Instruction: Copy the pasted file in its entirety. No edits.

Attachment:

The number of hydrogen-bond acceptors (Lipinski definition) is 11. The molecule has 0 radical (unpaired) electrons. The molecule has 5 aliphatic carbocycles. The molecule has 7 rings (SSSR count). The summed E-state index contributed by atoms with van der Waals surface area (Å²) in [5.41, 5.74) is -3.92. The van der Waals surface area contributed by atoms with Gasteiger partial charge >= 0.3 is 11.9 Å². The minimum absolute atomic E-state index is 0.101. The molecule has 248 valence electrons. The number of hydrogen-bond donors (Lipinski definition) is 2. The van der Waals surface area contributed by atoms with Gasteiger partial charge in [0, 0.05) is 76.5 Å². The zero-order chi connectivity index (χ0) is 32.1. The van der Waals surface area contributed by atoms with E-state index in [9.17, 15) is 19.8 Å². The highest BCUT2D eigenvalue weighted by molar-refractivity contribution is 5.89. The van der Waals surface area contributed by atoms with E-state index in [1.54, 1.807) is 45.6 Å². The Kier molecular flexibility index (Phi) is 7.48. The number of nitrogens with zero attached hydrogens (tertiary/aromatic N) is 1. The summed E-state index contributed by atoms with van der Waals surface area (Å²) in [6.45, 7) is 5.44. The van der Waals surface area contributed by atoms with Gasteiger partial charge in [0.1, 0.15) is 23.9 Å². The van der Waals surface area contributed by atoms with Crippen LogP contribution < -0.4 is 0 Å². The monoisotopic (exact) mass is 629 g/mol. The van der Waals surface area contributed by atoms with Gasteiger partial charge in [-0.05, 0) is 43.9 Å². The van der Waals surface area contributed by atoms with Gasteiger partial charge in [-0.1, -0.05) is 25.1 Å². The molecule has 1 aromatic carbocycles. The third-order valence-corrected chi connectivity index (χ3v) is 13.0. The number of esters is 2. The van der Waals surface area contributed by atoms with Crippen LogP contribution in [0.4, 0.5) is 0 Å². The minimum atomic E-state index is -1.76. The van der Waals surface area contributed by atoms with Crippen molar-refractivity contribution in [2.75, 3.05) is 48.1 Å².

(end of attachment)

The number of hydrogen-bond acceptors (Lipinski definition) is 11. The molecule has 0 radical (unpaired) electrons. The molecule has 5 aliphatic carbocycles. The molecule has 7 rings (SSSR count). The summed E-state index contributed by atoms with van der Waals surface area (Å²) in [5.41, 5.74) is -3.92. The van der Waals surface area contributed by atoms with Gasteiger partial charge >= 0.3 is 11.9 Å². The minimum absolute atomic E-state index is 0.101. The molecule has 248 valence electrons. The number of hydrogen-bond donors (Lipinski definition) is 2. The van der Waals surface area contributed by atoms with Gasteiger partial charge in [0, 0.05) is 76.5 Å². The zero-order chi connectivity index (χ0) is 32.1. The van der Waals surface area contributed by atoms with E-state index in [9.17, 15) is 19.8 Å². The highest BCUT2D eigenvalue weighted by molar-refractivity contribution is 5.89. The van der Waals surface area contributed by atoms with E-state index in [1.54, 1.807) is 45.6 Å². The Kier molecular flexibility index (Phi) is 7.48. The number of nitrogens with zero attached hydrogens (tertiary/aromatic N) is 1. The summed E-state index contributed by atoms with van der Waals surface area (Å²) in [6.45, 7) is 5.44. The van der Waals surface area contributed by atoms with Gasteiger partial charge in [0.1, 0.15) is 23.9 Å². The van der Waals surface area contributed by atoms with Crippen LogP contribution < -0.4 is 0 Å². The monoisotopic (exact) mass is 629 g/mol. The van der Waals surface area contributed by atoms with Gasteiger partial charge in [-0.05, 0) is 43.9 Å². The van der Waals surface area contributed by atoms with Gasteiger partial charge in [-0.1, -0.05) is 25.1 Å². The molecule has 1 aromatic carbocycles. The third-order valence-corrected chi connectivity index (χ3v) is 13.0. The number of esters is 2. The van der Waals surface area contributed by atoms with Crippen LogP contribution in [0.4, 0.5) is 0 Å². The minimum atomic E-state index is -1.76. The van der Waals surface area contributed by atoms with Crippen molar-refractivity contribution in [2.75, 3.05) is 48.1 Å².